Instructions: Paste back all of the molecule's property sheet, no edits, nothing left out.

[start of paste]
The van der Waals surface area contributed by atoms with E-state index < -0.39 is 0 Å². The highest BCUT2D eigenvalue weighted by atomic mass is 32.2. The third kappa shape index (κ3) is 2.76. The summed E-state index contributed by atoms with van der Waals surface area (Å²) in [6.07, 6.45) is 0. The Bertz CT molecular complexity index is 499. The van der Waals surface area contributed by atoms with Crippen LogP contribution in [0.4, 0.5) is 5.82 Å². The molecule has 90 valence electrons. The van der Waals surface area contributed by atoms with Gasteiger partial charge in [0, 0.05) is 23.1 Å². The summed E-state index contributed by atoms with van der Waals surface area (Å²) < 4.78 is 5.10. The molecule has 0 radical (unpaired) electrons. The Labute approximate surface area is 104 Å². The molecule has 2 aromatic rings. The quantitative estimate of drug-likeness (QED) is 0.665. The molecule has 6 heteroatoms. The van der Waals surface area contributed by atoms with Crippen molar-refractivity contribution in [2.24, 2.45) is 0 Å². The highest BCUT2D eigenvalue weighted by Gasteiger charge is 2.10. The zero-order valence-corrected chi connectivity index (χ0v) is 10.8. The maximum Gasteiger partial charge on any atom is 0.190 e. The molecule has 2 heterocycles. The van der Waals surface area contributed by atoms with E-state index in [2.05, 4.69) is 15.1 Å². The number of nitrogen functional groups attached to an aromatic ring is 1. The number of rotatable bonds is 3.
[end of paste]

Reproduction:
The van der Waals surface area contributed by atoms with E-state index < -0.39 is 0 Å². The highest BCUT2D eigenvalue weighted by atomic mass is 32.2. The third kappa shape index (κ3) is 2.76. The summed E-state index contributed by atoms with van der Waals surface area (Å²) in [6.07, 6.45) is 0. The Bertz CT molecular complexity index is 499. The van der Waals surface area contributed by atoms with Crippen LogP contribution in [0.4, 0.5) is 5.82 Å². The molecule has 90 valence electrons. The van der Waals surface area contributed by atoms with Gasteiger partial charge in [0, 0.05) is 23.1 Å². The summed E-state index contributed by atoms with van der Waals surface area (Å²) < 4.78 is 5.10. The molecule has 0 radical (unpaired) electrons. The Labute approximate surface area is 104 Å². The molecule has 2 aromatic rings. The quantitative estimate of drug-likeness (QED) is 0.665. The molecule has 6 heteroatoms. The van der Waals surface area contributed by atoms with Crippen molar-refractivity contribution in [2.24, 2.45) is 0 Å². The highest BCUT2D eigenvalue weighted by Gasteiger charge is 2.10. The zero-order valence-corrected chi connectivity index (χ0v) is 10.8. The maximum Gasteiger partial charge on any atom is 0.190 e. The molecule has 2 heterocycles. The van der Waals surface area contributed by atoms with E-state index in [2.05, 4.69) is 15.1 Å². The number of nitrogen functional groups attached to an aromatic ring is 1. The number of rotatable bonds is 3.